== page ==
PSYCHOLOGY TODAY – “Fake news” was the buzzword of 2017, and barely a day passed during Donald Trump’s presidency without him criticizing media bias or the spread of so-called “alternative facts.”
However, discussions of media misinformation have not abated since President Trump left office.
Many articles suggest that social media sites should do more to educate the public about misinformation or that readers should think more critically about the sources of news stories before sharing them.
“[S]ome stories are technically true but reflect the subtle editorial biases of the organisation publishing them. This reporting is commonplace in mainstream media through selective storytelling and politically-driven editorials.”
But there are fundamental problems with this. First, there isn’t a clear definition of what “fake news” really is. And second, it overlooks important aspects of people’s psychological makeup.
What Is “Fake News”?
“Fake news” can be classified in several ways and represented as a series of concentric circles. First, in the centre of the concentric model, we have actual fake news. These are the stories we commonly see shared on sites such as News Thump and The Onion.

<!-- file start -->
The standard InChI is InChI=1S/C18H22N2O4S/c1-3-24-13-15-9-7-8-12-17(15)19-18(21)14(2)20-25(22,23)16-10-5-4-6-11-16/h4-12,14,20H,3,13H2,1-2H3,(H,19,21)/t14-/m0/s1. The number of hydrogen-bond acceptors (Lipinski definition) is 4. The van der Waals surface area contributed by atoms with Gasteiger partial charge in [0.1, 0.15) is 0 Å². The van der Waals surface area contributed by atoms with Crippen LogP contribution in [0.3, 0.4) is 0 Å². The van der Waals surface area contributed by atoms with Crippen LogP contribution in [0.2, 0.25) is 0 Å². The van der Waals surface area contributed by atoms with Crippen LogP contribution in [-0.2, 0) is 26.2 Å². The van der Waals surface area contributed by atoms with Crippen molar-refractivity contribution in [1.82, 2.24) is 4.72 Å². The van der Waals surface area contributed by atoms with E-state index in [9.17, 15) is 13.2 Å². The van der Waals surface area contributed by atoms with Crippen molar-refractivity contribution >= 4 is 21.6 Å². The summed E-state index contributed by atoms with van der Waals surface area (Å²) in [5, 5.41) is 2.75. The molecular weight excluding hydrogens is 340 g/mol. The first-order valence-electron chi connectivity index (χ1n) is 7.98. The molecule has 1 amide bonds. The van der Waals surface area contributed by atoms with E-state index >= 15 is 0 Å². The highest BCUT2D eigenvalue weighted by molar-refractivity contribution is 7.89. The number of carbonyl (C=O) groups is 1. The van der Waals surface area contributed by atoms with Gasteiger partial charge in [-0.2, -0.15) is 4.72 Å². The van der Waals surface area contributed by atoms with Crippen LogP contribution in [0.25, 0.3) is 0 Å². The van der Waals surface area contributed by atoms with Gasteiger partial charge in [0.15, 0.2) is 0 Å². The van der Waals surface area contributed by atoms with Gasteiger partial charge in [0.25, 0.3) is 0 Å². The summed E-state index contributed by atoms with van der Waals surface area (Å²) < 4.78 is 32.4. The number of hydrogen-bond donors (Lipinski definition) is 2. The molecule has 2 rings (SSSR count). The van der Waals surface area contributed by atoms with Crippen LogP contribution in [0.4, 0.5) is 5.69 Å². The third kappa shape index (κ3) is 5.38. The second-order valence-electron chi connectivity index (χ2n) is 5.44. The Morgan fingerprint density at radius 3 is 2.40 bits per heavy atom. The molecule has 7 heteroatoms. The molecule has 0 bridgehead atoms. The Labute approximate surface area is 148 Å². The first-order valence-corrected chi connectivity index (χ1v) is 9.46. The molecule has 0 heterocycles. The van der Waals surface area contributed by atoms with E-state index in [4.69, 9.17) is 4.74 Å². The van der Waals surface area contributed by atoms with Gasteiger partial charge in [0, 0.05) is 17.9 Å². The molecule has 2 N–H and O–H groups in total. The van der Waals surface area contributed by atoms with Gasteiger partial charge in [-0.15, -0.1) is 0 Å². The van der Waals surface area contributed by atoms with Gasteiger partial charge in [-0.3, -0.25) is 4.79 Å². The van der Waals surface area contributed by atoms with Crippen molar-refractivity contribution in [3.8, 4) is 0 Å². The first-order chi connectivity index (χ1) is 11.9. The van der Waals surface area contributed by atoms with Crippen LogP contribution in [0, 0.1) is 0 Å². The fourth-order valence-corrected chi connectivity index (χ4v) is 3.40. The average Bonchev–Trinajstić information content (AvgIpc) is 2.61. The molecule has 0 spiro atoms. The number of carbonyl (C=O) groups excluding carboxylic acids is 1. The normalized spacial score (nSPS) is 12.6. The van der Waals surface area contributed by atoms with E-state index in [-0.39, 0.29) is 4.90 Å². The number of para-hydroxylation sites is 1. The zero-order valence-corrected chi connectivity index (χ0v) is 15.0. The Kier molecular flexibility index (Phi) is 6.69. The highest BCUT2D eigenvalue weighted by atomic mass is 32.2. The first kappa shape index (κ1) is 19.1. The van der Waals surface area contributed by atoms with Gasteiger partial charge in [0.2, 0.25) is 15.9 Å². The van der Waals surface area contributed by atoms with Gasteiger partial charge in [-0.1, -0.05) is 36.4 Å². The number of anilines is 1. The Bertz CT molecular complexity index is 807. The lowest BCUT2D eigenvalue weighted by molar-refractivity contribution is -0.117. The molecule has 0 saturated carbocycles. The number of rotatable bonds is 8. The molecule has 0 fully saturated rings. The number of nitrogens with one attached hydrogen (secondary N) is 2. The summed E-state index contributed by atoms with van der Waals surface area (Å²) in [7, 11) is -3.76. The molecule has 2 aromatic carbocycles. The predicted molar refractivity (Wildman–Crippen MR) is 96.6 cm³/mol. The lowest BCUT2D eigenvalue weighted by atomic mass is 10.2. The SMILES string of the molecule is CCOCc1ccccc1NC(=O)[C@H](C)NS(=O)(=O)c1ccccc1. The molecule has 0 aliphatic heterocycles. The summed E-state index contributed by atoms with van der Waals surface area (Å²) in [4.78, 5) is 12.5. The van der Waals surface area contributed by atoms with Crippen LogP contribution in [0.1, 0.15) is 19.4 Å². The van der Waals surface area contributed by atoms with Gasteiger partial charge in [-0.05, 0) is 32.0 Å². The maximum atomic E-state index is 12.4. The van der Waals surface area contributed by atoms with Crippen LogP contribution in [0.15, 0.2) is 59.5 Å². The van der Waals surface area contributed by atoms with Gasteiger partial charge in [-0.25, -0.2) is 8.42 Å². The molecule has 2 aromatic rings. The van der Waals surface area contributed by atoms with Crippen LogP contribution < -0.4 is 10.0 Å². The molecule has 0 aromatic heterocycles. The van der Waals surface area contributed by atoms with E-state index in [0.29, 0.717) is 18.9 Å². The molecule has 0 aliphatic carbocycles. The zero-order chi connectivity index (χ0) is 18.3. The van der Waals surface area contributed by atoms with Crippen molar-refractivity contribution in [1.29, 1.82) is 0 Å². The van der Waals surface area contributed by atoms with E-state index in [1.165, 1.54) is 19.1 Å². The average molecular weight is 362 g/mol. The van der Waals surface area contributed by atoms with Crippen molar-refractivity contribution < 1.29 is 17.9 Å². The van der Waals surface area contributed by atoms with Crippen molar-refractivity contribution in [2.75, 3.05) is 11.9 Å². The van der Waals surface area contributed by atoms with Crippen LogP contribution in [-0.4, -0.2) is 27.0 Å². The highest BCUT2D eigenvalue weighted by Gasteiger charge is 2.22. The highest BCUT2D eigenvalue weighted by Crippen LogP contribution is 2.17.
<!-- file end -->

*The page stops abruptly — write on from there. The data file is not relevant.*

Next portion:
These satirical stories are written for comedic purposes and are put together to entertain–not to educate. These stories are written with no editorial policy concerning the truth. The story is purely distributed to be clicked on, shared, and ultimately to make money through advertising revenue.
Next, we have propaganda articles. Typically, these pieces do not contain any real news value. They may, for example, detail an individual’s past behaviour and suggest that it reflects something about their current intentions.
Alternatively, these pieces may contain some kernel of truth, but this may be twisted in such a way that it totally misleads audiences and misrepresents a story’s true news value.
Finally, and occupying the outermost ring of the concentric fake news model, some stories are technically true but reflect the subtle editorial biases of the organisation publishing them.
This reporting is commonplace in mainstream media through selective storytelling and politically-driven editorials.
Whether this is reflected in the left-wing bias of The Guardian or the right-wing approach of the Murdoch media empire, this practice is less malicious and more a political interpretation of current events … READ MORE.